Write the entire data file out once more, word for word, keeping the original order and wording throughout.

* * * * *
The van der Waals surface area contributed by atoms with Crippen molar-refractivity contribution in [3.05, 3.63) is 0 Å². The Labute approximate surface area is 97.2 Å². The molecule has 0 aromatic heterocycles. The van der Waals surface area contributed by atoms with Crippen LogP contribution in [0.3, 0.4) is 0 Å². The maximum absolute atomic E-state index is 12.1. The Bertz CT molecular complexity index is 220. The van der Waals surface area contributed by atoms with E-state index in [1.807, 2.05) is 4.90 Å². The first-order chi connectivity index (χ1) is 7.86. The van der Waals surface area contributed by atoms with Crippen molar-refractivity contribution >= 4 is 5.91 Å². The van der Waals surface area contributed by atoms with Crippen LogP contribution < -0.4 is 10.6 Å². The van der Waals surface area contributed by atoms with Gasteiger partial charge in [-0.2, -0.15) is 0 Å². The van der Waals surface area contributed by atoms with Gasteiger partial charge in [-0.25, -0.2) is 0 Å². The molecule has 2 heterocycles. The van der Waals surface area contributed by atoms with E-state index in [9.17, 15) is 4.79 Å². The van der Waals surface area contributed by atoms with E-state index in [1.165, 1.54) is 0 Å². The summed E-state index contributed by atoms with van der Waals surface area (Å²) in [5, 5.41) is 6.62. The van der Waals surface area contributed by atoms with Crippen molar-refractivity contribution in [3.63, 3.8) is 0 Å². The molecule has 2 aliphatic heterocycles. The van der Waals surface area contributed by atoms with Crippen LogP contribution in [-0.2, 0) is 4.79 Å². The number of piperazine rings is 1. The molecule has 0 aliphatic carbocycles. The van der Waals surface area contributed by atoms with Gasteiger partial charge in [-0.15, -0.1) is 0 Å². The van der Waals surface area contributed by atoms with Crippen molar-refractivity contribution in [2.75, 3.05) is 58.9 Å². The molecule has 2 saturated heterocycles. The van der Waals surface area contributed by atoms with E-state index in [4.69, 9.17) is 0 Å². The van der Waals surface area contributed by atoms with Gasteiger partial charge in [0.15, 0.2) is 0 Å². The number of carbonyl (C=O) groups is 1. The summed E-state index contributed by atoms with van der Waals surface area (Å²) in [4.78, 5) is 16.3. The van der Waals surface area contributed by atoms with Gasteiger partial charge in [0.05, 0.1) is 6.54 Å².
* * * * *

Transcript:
The van der Waals surface area contributed by atoms with Crippen molar-refractivity contribution in [3.05, 3.63) is 0 Å². The Labute approximate surface area is 97.2 Å². The molecule has 0 aromatic heterocycles. The van der Waals surface area contributed by atoms with Crippen LogP contribution in [0.3, 0.4) is 0 Å². The maximum absolute atomic E-state index is 12.1. The Bertz CT molecular complexity index is 220. The van der Waals surface area contributed by atoms with E-state index in [1.807, 2.05) is 4.90 Å². The first-order chi connectivity index (χ1) is 7.86. The van der Waals surface area contributed by atoms with Crippen molar-refractivity contribution >= 4 is 5.91 Å². The van der Waals surface area contributed by atoms with Crippen LogP contribution < -0.4 is 10.6 Å². The van der Waals surface area contributed by atoms with Gasteiger partial charge in [-0.2, -0.15) is 0 Å². The van der Waals surface area contributed by atoms with Gasteiger partial charge in [-0.25, -0.2) is 0 Å². The molecule has 2 heterocycles. The van der Waals surface area contributed by atoms with E-state index in [9.17, 15) is 4.79 Å². The van der Waals surface area contributed by atoms with E-state index in [1.165, 1.54) is 0 Å². The summed E-state index contributed by atoms with van der Waals surface area (Å²) in [5, 5.41) is 6.62. The van der Waals surface area contributed by atoms with Crippen molar-refractivity contribution in [3.63, 3.8) is 0 Å². The molecule has 2 aliphatic heterocycles. The van der Waals surface area contributed by atoms with Crippen LogP contribution in [-0.2, 0) is 4.79 Å². The number of piperazine rings is 1. The molecule has 0 aliphatic carbocycles. The van der Waals surface area contributed by atoms with Gasteiger partial charge in [-0.15, -0.1) is 0 Å². The van der Waals surface area contributed by atoms with Crippen molar-refractivity contribution in [2.75, 3.05) is 58.9 Å². The molecule has 2 saturated heterocycles. The van der Waals surface area contributed by atoms with E-state index in [4.69, 9.17) is 0 Å². The van der Waals surface area contributed by atoms with Gasteiger partial charge in [0.15, 0.2) is 0 Å². The number of carbonyl (C=O) groups is 1. The summed E-state index contributed by atoms with van der Waals surface area (Å²) in [4.78, 5) is 16.3. The van der Waals surface area contributed by atoms with Gasteiger partial charge in [0.05, 0.1) is 6.54 Å².